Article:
by Mal Davies

The wonderful early Spring weather brought out a massive crowd to Eaton Hall on Sunday, for a competitive eight race card. Indeed, so busy was the traffic that your correspondent missed the Hunt race, which was apparently won by THREE SAINTS. Presumably there was a race (only three entries) as opposed to a walkover.

The ground looked like perfect jumping ground, though perhaps had some give as Eaton Hall is not a well draining track, even given the recent dry spate (an ambulance treating an injured rider at the first fence got stuck and had to be towed away by a tractor).

The first division of the maiden was a tightly contested heat, and saw Russell Dobney aboard PEARLY’S SONG lead for most of the last circuit to claim a battling win from Chris Stockton on The Smuggler, with Charlie Barlow on the fancied Hill Of Kilfeacle back in third. One to note was the running on Jupiter George. He is the subject of some barbed comments in this year’s MacKenzie, not without good reason, but this was something of an improvement, and if maintained could result in him winning an ordinary Maiden.

Chris Stockton was runner up again in the second division of the maiden, when his Clodagh Valley failed to catch the winning favourite UNDERLEY PARK ridden by Kevin Pearson. The Carrie Ford trained nine year old gave his backers a few worrying moments before rallying to reach the line first. Back in third came Deal A King (Adam Wadlow), who, like the runner up, looks well up to winning a maiden.

Richard Burton notched his only winner of the meeting on INVOLVED in a decent looking Confined, but was made to battle far harder than a 1-2 shot ought to, before prevailing from the Gary Hanmer ridden Analystic, who seems just as good as ever at 13. The winning margin was 4L, with Sue Sharratt’s Mr Kermit 25L adrift in 3rd. Honourable mention here for bookie Keith Johnson, who had the guts to price up the rags in this race at ‘proper’ prices. Berkeley Moss was 100-1 (20’s elsewhere), Dunston Gold also 100’s (16-1 down the line), and Jimmy Jumbo 33-1 (just 8-1 on most books). The overrounds at North Western meetings have rightly come in for some stinging criticism from our Webmeister, and with good reason. It’s nice to see a sporting layer on the circuit.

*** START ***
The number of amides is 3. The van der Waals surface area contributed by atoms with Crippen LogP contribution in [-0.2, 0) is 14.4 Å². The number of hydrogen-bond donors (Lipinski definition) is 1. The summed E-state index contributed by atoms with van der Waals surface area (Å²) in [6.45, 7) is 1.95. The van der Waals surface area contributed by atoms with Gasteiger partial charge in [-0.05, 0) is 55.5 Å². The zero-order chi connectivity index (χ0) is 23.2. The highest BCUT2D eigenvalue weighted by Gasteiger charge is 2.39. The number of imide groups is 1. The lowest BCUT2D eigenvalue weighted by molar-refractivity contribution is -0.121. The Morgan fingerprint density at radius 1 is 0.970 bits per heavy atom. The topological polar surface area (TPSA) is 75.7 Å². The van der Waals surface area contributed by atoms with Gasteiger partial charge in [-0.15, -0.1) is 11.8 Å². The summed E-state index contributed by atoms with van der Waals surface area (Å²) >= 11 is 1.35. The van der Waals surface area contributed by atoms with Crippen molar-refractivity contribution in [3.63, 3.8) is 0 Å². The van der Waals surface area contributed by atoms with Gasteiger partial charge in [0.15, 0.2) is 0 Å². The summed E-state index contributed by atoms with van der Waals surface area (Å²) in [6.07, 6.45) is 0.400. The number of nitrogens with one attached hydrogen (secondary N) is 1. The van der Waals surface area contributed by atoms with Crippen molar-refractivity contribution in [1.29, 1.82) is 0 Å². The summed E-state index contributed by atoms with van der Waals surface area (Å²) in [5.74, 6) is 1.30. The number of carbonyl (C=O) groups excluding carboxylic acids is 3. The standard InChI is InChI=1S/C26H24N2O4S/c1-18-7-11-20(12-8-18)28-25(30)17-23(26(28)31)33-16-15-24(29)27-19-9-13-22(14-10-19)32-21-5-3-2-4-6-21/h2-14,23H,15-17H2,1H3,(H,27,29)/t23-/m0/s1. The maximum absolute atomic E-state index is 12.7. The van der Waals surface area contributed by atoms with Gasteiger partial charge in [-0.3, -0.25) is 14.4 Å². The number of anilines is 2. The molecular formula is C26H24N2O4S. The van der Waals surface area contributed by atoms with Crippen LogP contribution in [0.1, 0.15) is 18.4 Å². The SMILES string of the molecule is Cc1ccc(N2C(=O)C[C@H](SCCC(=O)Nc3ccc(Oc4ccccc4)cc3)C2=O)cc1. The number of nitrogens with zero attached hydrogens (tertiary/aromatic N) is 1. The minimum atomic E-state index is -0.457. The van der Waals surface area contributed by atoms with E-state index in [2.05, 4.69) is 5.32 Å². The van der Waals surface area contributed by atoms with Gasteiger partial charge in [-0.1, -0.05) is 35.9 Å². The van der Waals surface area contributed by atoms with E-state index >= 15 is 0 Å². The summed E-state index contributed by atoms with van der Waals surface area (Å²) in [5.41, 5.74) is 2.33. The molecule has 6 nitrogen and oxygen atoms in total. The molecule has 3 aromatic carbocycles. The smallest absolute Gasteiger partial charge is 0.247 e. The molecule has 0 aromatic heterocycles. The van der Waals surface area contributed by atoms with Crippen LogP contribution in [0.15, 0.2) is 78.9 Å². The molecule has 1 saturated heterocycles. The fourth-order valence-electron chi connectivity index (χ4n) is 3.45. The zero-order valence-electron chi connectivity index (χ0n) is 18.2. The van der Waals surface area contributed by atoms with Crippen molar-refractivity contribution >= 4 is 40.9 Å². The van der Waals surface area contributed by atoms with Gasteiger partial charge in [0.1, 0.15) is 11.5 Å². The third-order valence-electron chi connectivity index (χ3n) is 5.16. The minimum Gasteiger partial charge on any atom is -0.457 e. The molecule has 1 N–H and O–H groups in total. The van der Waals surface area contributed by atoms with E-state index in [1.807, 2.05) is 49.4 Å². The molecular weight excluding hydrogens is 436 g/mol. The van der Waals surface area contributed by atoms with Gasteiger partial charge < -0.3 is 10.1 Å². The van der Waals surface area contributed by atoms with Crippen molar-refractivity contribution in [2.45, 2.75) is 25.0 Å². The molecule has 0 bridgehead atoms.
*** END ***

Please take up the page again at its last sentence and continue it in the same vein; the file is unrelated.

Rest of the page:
For the record, one board’s overround for this 12 runner race (not even a maiden, and with lots of exposed types) was a criminal 202.76%. That is frankly appalling but unfortunately most Sunday afternoon punters don’t realise they are being taken for a ride.

Talking of exposed types, the Mens’ Open was the equine equivalent of a SAGA coach tour to Margate, with the formerly useful Lord Of The West (14), Whatafellow (13) and Step On Eyre (13), amongst others in opposition. The youthful Sam Quale (a mere 11) attracted plenty of support in the ring, but, fittingly for Eaton Hall, it was the horse who was once owned by Anne, Duchess of Westminster, STEP ON EYRE who battled to a stirring victory under the driving of Chris Stockton. The ex Henry Daly star had too much for a decent outsider in the shape of the Gary Hanmer ridden The President, with Whatafellow, back in third. The margins were 3L and 10L. The Sheila Crow trained favourite, ridden by son Alistair is certainly living up to his Mackenzie and Selby squiggle at the moment.

The Ladies’ Open was one of the stronger heats on the North Western circuit, and the excellent Hannah Kinsey gave SEA TARTH a peach of a ride to score. She judged the pace to perfection, and overcame a couple who, on the form book, she should not have beaten, in the shape of former Cheltenham Festival winner Wandering Light and Manvulane.

Wandering Light probably needs further than 3 miles anyway, but unless he goes hunter chasing (which at 14 may not be much of an option), he is likely to find run of the mill Opens too short for him, and he was well held in second by the winner, the margin of victory being a comfortable 4L. Zamhareer was a further 7L back in third. Warner For Players (Sue Sharratt) was well backed, but fell at the first.

The penultimate race was a qualifier for the Mares Championship Final (to be held at the Melton Hunt meet at Garthorpe in May), and Sheila Crow’s FRUITY FARM (ridden by Joe O’Brien), despite jumping left, had enough in the tank to last home from even money favourite River Moy (David Greenway). The runner up has of course already won a maiden, only to be disqualified because Tom Greenway forgot to weigh in at Alpraham.

It would be something of a surprise if any of the first four (Ridware Rose 3rd and Simply Divine 4th) featured at the business end of the Final of this series. One to watch from this race is Ghetto Superstar from the Groucott yard. Never put in the race by Will Hill, she jumped well, and could well have featured if given the office. She ought to win a maiden this season.

The finale was a solid looking Restricted and Gary Hanmer was seen at his best in powering CHARLIE KEAY to a one and a half length victory from the equally enterprisingly ridden Lemmar Boy (Chris Stockton who had a good day generally). Pam Sykes ran three in the race, with Richard Burton opting for hot favourite Petrouge. He looked to hold every chance turning in, but was soon outpaced and finished fourth. Given that the second in the maiden won by Petrouge at Chaddesley (Hill Of Kilfeacle) also ran below expectations, it may pay to be wary of the form of that particular race. It was another Sykes horse Donrico, who took third, staying on really well past beaten horses. He ought to be winning soon.